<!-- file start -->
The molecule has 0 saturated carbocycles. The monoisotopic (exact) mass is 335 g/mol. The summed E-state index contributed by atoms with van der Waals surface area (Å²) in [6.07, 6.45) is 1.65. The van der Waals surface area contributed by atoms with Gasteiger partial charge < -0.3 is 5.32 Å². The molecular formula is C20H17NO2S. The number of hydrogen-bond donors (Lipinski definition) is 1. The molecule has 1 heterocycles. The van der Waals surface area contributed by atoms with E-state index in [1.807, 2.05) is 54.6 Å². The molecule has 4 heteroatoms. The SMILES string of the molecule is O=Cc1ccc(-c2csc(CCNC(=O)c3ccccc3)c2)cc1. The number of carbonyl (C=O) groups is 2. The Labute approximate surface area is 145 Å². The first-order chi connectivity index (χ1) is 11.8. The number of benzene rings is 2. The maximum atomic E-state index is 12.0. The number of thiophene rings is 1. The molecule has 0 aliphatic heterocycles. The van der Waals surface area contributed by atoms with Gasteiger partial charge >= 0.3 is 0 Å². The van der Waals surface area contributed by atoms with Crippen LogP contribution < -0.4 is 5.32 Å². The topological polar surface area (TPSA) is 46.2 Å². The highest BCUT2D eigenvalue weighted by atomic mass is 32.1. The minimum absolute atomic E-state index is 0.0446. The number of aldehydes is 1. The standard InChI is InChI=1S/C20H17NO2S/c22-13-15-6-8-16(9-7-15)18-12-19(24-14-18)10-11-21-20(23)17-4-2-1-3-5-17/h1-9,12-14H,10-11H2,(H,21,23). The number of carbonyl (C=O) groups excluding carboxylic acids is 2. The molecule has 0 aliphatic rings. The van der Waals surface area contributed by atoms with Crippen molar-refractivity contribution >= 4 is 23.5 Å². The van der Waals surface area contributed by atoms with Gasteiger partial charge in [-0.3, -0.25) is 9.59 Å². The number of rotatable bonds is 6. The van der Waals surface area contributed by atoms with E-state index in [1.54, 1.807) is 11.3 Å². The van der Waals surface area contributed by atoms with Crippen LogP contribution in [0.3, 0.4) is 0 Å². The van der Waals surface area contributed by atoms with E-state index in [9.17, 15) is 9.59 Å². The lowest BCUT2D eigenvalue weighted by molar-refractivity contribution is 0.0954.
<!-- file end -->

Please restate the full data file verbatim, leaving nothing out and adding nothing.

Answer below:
The molecule has 0 saturated carbocycles. The monoisotopic (exact) mass is 335 g/mol. The summed E-state index contributed by atoms with van der Waals surface area (Å²) in [6.07, 6.45) is 1.65. The van der Waals surface area contributed by atoms with Gasteiger partial charge < -0.3 is 5.32 Å². The molecular formula is C20H17NO2S. The number of hydrogen-bond donors (Lipinski definition) is 1. The molecule has 1 heterocycles. The van der Waals surface area contributed by atoms with E-state index in [1.807, 2.05) is 54.6 Å². The molecule has 4 heteroatoms. The SMILES string of the molecule is O=Cc1ccc(-c2csc(CCNC(=O)c3ccccc3)c2)cc1. The number of carbonyl (C=O) groups is 2. The Labute approximate surface area is 145 Å². The first-order chi connectivity index (χ1) is 11.8. The number of benzene rings is 2. The maximum atomic E-state index is 12.0. The number of thiophene rings is 1. The molecule has 0 aliphatic heterocycles. The van der Waals surface area contributed by atoms with Gasteiger partial charge >= 0.3 is 0 Å². The van der Waals surface area contributed by atoms with Crippen LogP contribution < -0.4 is 5.32 Å². The topological polar surface area (TPSA) is 46.2 Å². The highest BCUT2D eigenvalue weighted by atomic mass is 32.1. The minimum absolute atomic E-state index is 0.0446. The number of aldehydes is 1. The standard InChI is InChI=1S/C20H17NO2S/c22-13-15-6-8-16(9-7-15)18-12-19(24-14-18)10-11-21-20(23)17-4-2-1-3-5-17/h1-9,12-14H,10-11H2,(H,21,23). The number of carbonyl (C=O) groups excluding carboxylic acids is 2. The molecule has 0 aliphatic rings. The van der Waals surface area contributed by atoms with Crippen molar-refractivity contribution >= 4 is 23.5 Å². The van der Waals surface area contributed by atoms with Gasteiger partial charge in [-0.3, -0.25) is 9.59 Å². The number of rotatable bonds is 6. The van der Waals surface area contributed by atoms with E-state index in [1.54, 1.807) is 11.3 Å². The van der Waals surface area contributed by atoms with Crippen LogP contribution in [0.3, 0.4) is 0 Å². The van der Waals surface area contributed by atoms with E-state index in [9.17, 15) is 9.59 Å². The lowest BCUT2D eigenvalue weighted by molar-refractivity contribution is 0.0954.